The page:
The controversial appeals court ruling Tuesday in the Halbig case turned on the question of whether Congress intended to withhold health insurance subsidies from people who enrolled through federal rather than state exchanges.
The 2-1 majority finding that Congress did so intend--based on a theory promulgated by Michael Cannon of the Cato Institute--will be debated until the full court reconsiders or the Supreme Court decides the issue.
But over at the Incidental Economist, Nicholas Bagley of the University of Michigan puts a stake through the heart of the argument that Congress intended to threaten the states into establishing their own exchanges by barring subsidies for residents in states that failed to do so.
If that really was Congress's intent, Bagley observes, the lawmakers would have made the threat explicit, not buried it deep within an obscure provision of a 900-page law. He illustrates the point with a reference from "The Godfather," when Vito Corleone backed up his offer that can't be refused by having a gun held to the head of the guy receiving the offer.
We think the principle is illustrated even better by a line from "Dr. Strangelove." (We celebrated the dark comedy's 50th anniversary here.)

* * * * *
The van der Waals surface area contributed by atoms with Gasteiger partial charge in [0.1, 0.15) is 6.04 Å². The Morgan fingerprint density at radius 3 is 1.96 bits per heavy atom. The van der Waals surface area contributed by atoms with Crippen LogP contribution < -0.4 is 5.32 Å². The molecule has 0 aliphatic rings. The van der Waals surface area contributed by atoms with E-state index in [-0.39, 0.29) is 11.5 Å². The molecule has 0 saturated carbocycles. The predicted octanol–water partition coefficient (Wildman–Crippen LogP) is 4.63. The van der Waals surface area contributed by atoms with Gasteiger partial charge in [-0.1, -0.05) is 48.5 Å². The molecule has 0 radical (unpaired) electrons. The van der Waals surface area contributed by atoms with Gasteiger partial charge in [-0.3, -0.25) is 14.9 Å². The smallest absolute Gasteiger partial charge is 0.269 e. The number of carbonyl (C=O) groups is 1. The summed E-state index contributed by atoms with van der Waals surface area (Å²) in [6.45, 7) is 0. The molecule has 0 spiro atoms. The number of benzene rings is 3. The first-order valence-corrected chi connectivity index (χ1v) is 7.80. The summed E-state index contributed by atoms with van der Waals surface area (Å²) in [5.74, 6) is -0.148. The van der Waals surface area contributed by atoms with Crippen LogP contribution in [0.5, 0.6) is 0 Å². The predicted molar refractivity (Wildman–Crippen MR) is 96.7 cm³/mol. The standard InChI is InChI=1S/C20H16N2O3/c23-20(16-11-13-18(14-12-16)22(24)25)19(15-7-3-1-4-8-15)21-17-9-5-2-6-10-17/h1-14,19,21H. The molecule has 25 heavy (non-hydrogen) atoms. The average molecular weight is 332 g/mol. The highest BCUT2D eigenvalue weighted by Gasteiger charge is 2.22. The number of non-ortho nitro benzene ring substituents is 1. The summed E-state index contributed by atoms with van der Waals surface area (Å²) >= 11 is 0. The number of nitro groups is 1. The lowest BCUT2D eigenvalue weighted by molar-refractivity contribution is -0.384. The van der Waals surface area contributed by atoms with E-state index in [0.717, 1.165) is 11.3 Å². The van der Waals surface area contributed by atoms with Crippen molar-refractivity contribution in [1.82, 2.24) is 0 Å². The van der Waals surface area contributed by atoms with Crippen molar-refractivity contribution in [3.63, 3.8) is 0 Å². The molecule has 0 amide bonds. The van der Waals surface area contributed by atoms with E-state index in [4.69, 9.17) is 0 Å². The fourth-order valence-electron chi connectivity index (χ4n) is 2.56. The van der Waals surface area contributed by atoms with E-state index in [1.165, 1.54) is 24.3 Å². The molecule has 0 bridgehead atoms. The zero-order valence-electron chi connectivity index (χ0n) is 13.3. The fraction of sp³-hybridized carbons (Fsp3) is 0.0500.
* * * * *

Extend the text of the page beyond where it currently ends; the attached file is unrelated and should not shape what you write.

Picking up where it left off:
The dialogue concerned the Soviets' secret "Doomsday Machine," a system of nuclear bombs designed to automatically detonate and destroy life on Earth if Russia was attacked. Asked about the practicality of such a device, Dr. Strangelove (Peter Sellers) informs the U.S. President (Peter Sellers) that it would indeed work. He then delivers the telling argument, observing to the Soviet ambassador:
"But the whole point of the Doomsday Machine is lost if you keep it a secret! Why didn't you tell the world, eh?"
(The ambassador sheepishly replies that it was to be revealed at the next party conference. "The premier loves surprises.")
The Halbig court's conclusion is that Congress intended to threaten the states, but kept the threat a secret.
The fundamental principle courts apply in statutory interpretation is to look to the whole statute to determine its intent, not pick isolated clauses out of context.
If Congress really intended to coerce the states into establishing their own exchanges by barring subsidies for insurance purchased through the federal exchange, plainly it would not have concealed the Doomsday Machine in an obscure section of the law, hoping it would be unearthed by a Cato Institute ideologue.
As Bagley notes, the threat was so well hidden that not a single state cited it in either deciding or refusing to establish an exchange.
For example, an amicus brief filed with the appeals court by the commonwealth of Virginia, which relies on the federal exchange, declares: "No one can reasonably claim that the federal government gave Virginia clear notice that its citizens would be denied... assistance as punishment for the Commonwealth's decision to forgo building its own health insurance exchange."
Dr. Strangelove had it right. If you're trying to deter the destruction of the human race (or trying to coerce states into establishing their own exchanges) you don't keep the consequences to yourself. Is there any better indication that the Halbig decision is absurd?